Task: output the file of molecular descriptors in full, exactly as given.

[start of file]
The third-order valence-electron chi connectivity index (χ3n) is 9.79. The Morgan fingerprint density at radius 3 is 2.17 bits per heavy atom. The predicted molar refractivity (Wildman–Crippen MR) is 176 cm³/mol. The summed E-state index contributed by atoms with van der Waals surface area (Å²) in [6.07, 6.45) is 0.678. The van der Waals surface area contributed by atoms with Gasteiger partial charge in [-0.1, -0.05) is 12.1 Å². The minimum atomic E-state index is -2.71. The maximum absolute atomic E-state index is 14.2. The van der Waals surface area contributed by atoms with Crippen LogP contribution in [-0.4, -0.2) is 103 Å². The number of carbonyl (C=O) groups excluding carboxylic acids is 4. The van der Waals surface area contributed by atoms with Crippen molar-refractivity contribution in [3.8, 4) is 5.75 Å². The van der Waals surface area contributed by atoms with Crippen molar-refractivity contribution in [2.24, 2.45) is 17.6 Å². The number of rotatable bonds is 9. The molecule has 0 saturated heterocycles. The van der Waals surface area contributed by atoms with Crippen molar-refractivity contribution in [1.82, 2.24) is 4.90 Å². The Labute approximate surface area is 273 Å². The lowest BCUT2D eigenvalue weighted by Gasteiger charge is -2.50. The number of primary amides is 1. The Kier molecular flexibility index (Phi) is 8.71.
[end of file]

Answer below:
The third-order valence-electron chi connectivity index (χ3n) is 9.79. The Morgan fingerprint density at radius 3 is 2.17 bits per heavy atom. The predicted molar refractivity (Wildman–Crippen MR) is 176 cm³/mol. The summed E-state index contributed by atoms with van der Waals surface area (Å²) in [6.07, 6.45) is 0.678. The van der Waals surface area contributed by atoms with Gasteiger partial charge in [-0.1, -0.05) is 12.1 Å². The minimum atomic E-state index is -2.71. The maximum absolute atomic E-state index is 14.2. The van der Waals surface area contributed by atoms with Crippen LogP contribution in [-0.4, -0.2) is 103 Å². The number of carbonyl (C=O) groups excluding carboxylic acids is 4. The van der Waals surface area contributed by atoms with Crippen molar-refractivity contribution in [3.8, 4) is 5.75 Å². The van der Waals surface area contributed by atoms with Crippen molar-refractivity contribution in [2.24, 2.45) is 17.6 Å². The number of rotatable bonds is 9. The molecule has 0 saturated heterocycles. The van der Waals surface area contributed by atoms with Crippen molar-refractivity contribution in [1.82, 2.24) is 4.90 Å². The Labute approximate surface area is 273 Å². The lowest BCUT2D eigenvalue weighted by Gasteiger charge is -2.50. The number of primary amides is 1. The Kier molecular flexibility index (Phi) is 8.71.